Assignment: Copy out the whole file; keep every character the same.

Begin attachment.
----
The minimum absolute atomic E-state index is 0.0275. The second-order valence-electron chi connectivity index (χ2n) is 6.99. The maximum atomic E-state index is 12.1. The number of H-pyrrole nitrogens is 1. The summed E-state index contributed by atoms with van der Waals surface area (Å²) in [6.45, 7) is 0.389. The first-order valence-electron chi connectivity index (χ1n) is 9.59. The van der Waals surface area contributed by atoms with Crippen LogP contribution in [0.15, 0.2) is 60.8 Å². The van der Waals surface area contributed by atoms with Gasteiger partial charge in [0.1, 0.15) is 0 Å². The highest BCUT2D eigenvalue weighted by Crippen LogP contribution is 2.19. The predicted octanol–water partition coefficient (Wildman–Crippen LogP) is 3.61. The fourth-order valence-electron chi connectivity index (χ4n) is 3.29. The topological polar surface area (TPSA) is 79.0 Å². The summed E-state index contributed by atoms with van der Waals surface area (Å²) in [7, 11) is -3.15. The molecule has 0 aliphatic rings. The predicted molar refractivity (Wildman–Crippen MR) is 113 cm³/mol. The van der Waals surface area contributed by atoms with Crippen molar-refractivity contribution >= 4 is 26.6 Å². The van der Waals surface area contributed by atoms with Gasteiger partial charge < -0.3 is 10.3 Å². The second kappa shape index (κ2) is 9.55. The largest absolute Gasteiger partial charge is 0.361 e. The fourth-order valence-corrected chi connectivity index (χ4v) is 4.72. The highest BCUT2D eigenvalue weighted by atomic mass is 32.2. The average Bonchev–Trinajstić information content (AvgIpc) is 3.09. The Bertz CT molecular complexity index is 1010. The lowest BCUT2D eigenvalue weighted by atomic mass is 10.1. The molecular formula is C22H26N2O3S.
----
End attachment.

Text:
The minimum absolute atomic E-state index is 0.0275. The second-order valence-electron chi connectivity index (χ2n) is 6.99. The maximum atomic E-state index is 12.1. The number of H-pyrrole nitrogens is 1. The summed E-state index contributed by atoms with van der Waals surface area (Å²) in [6.45, 7) is 0.389. The first-order valence-electron chi connectivity index (χ1n) is 9.59. The van der Waals surface area contributed by atoms with Crippen LogP contribution in [0.15, 0.2) is 60.8 Å². The van der Waals surface area contributed by atoms with Gasteiger partial charge in [0.1, 0.15) is 0 Å². The highest BCUT2D eigenvalue weighted by Crippen LogP contribution is 2.19. The predicted octanol–water partition coefficient (Wildman–Crippen LogP) is 3.61. The fourth-order valence-electron chi connectivity index (χ4n) is 3.29. The topological polar surface area (TPSA) is 79.0 Å². The summed E-state index contributed by atoms with van der Waals surface area (Å²) in [7, 11) is -3.15. The molecule has 0 aliphatic rings. The predicted molar refractivity (Wildman–Crippen MR) is 113 cm³/mol. The van der Waals surface area contributed by atoms with Crippen molar-refractivity contribution >= 4 is 26.6 Å². The van der Waals surface area contributed by atoms with Gasteiger partial charge < -0.3 is 10.3 Å². The second kappa shape index (κ2) is 9.55. The largest absolute Gasteiger partial charge is 0.361 e. The fourth-order valence-corrected chi connectivity index (χ4v) is 4.72. The highest BCUT2D eigenvalue weighted by atomic mass is 32.2. The average Bonchev–Trinajstić information content (AvgIpc) is 3.09. The Bertz CT molecular complexity index is 1010. The lowest BCUT2D eigenvalue weighted by atomic mass is 10.1. The molecular formula is C22H26N2O3S.